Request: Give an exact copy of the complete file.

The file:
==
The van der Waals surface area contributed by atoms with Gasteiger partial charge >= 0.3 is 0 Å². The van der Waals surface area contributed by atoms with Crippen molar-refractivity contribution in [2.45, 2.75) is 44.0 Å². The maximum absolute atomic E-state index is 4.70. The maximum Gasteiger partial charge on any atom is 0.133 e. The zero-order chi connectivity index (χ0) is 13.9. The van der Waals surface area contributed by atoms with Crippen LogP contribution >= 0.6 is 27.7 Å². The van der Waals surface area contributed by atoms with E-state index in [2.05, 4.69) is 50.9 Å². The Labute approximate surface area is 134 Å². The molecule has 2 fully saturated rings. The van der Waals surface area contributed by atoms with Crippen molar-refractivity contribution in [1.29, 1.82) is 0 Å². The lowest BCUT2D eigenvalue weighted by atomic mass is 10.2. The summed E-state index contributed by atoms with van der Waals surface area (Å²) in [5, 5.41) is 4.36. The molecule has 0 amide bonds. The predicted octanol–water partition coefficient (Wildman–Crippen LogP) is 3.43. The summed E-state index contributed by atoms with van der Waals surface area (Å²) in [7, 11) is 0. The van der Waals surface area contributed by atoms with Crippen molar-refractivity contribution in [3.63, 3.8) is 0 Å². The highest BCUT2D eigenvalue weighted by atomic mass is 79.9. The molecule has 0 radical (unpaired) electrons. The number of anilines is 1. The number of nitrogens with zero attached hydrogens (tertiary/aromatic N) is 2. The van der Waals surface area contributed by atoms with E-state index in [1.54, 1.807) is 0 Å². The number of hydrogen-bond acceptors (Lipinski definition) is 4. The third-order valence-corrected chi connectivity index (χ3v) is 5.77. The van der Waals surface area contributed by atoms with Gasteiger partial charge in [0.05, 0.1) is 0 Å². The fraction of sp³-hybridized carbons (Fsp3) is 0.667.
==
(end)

The van der Waals surface area contributed by atoms with Gasteiger partial charge >= 0.3 is 0 Å². The van der Waals surface area contributed by atoms with Crippen molar-refractivity contribution in [2.45, 2.75) is 44.0 Å². The maximum absolute atomic E-state index is 4.70. The maximum Gasteiger partial charge on any atom is 0.133 e. The zero-order chi connectivity index (χ0) is 13.9. The van der Waals surface area contributed by atoms with Crippen LogP contribution >= 0.6 is 27.7 Å². The van der Waals surface area contributed by atoms with E-state index in [2.05, 4.69) is 50.9 Å². The Labute approximate surface area is 134 Å². The molecule has 2 fully saturated rings. The van der Waals surface area contributed by atoms with Crippen molar-refractivity contribution in [1.29, 1.82) is 0 Å². The lowest BCUT2D eigenvalue weighted by atomic mass is 10.2. The summed E-state index contributed by atoms with van der Waals surface area (Å²) in [5, 5.41) is 4.36. The molecule has 0 amide bonds. The predicted octanol–water partition coefficient (Wildman–Crippen LogP) is 3.43. The summed E-state index contributed by atoms with van der Waals surface area (Å²) in [7, 11) is 0. The van der Waals surface area contributed by atoms with Crippen molar-refractivity contribution in [3.63, 3.8) is 0 Å². The highest BCUT2D eigenvalue weighted by atomic mass is 79.9. The molecule has 0 radical (unpaired) electrons. The number of anilines is 1. The number of nitrogens with zero attached hydrogens (tertiary/aromatic N) is 2. The van der Waals surface area contributed by atoms with E-state index in [1.54, 1.807) is 0 Å². The number of hydrogen-bond acceptors (Lipinski definition) is 4. The third-order valence-corrected chi connectivity index (χ3v) is 5.77. The van der Waals surface area contributed by atoms with Gasteiger partial charge in [0.05, 0.1) is 0 Å². The fraction of sp³-hybridized carbons (Fsp3) is 0.667.